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Language Learning across the Lifespan

First and second language acquisition in typically-developing and non-typically developing learners, and in therapeutic contexts

Given the importance of language to humankind, the question of how we acquire languages is one of vital significance. When we think of language acquisition, we tend to think of a baby learning its mother tongue. In fact, although language acquisition continues well into our teens, the fundamental elements of language are more or less established by the age of four in typically-developing children.

boy reading 2
Image by John-Morgan on Flickr

In later life we all learn at least one additional language while at school, when moving to another country, or when doing business abroad. Many children grow up in an environment where they acquire two or more languages simultaneously.

Researchers approach the question of language acquisition and learning in very different ways. Some of us simply observe natural production of language over time, or at particular points in time. Others analyse behavioral patterns in an experimental environment (for example, by observing the eye-gaze of the learner with respect to language input, or their reaction times when asked questions about the language). We may also observe what happens in the brain while language learners are processing language (through ERP or fMRI studies), or compare typically-developing and non-typically developing learners to gain a better understanding of what may enhance or inhibit language learning. Others among us seek to understand which factors are important in the process of language learning by using computers to simulate this process, for example by "teaching" a computer some "rules" and then feeding in new input at different points in time.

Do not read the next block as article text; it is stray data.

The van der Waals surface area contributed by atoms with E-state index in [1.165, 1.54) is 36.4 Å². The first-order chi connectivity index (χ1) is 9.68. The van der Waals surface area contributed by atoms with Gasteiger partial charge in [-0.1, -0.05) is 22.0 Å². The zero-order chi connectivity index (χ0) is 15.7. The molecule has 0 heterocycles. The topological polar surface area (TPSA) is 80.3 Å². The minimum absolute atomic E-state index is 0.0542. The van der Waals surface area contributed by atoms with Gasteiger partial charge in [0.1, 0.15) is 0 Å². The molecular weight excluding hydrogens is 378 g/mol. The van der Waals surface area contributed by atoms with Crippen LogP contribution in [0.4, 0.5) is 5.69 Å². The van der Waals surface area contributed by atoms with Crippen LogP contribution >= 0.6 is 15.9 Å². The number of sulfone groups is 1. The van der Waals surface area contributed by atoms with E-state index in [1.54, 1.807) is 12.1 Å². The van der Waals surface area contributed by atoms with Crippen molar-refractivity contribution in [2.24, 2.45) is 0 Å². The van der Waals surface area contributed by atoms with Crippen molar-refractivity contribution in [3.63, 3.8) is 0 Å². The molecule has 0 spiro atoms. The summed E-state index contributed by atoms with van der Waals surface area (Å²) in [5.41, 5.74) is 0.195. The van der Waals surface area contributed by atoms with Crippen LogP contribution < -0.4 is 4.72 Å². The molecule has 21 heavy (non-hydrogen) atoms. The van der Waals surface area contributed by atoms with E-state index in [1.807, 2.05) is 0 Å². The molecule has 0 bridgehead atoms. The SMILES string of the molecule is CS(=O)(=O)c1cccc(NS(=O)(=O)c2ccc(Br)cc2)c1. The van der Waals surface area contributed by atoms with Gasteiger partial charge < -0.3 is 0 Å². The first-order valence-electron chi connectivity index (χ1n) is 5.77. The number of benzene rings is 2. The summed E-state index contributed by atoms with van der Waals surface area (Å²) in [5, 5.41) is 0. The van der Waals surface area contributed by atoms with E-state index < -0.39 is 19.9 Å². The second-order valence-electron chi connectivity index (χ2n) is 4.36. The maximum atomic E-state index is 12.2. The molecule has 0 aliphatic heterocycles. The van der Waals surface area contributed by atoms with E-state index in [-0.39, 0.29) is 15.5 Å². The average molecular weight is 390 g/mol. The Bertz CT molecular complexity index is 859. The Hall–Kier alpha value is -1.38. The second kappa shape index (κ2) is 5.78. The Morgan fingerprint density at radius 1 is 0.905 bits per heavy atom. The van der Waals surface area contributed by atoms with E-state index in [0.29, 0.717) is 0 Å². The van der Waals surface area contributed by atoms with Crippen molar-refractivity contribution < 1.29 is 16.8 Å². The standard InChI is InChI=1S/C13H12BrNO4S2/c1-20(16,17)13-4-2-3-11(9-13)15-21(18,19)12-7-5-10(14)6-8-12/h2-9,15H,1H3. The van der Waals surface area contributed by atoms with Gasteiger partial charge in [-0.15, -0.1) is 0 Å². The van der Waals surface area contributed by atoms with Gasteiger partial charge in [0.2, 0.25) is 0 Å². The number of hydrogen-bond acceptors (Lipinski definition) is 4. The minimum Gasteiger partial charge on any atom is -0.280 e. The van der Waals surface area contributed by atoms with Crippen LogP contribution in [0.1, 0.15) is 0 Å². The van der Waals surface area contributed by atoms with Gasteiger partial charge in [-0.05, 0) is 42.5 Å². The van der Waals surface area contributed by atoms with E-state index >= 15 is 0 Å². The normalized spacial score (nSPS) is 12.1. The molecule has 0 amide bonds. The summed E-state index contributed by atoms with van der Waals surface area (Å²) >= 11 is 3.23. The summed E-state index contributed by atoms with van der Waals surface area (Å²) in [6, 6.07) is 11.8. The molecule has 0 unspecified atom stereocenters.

Research into language acquisition is, therefore, multifaceted, and involves many disciplines, including linguistics, psychology, sociology, neuroscience, education, computation and engineering. The Language Learning across the Lifespan strand of this Strategic Research Initiative provides all Cambridge researchers in this domain with a platform in which we can exchange ideas, instigate joint research projects and develop teaching which cuts across the boundaries of individual departments, schools and faculties, thereby promoting an even stronger research community in the future.

Dr. Henriëtte Hendriks, Department of Theoretical and Applied Linguistics

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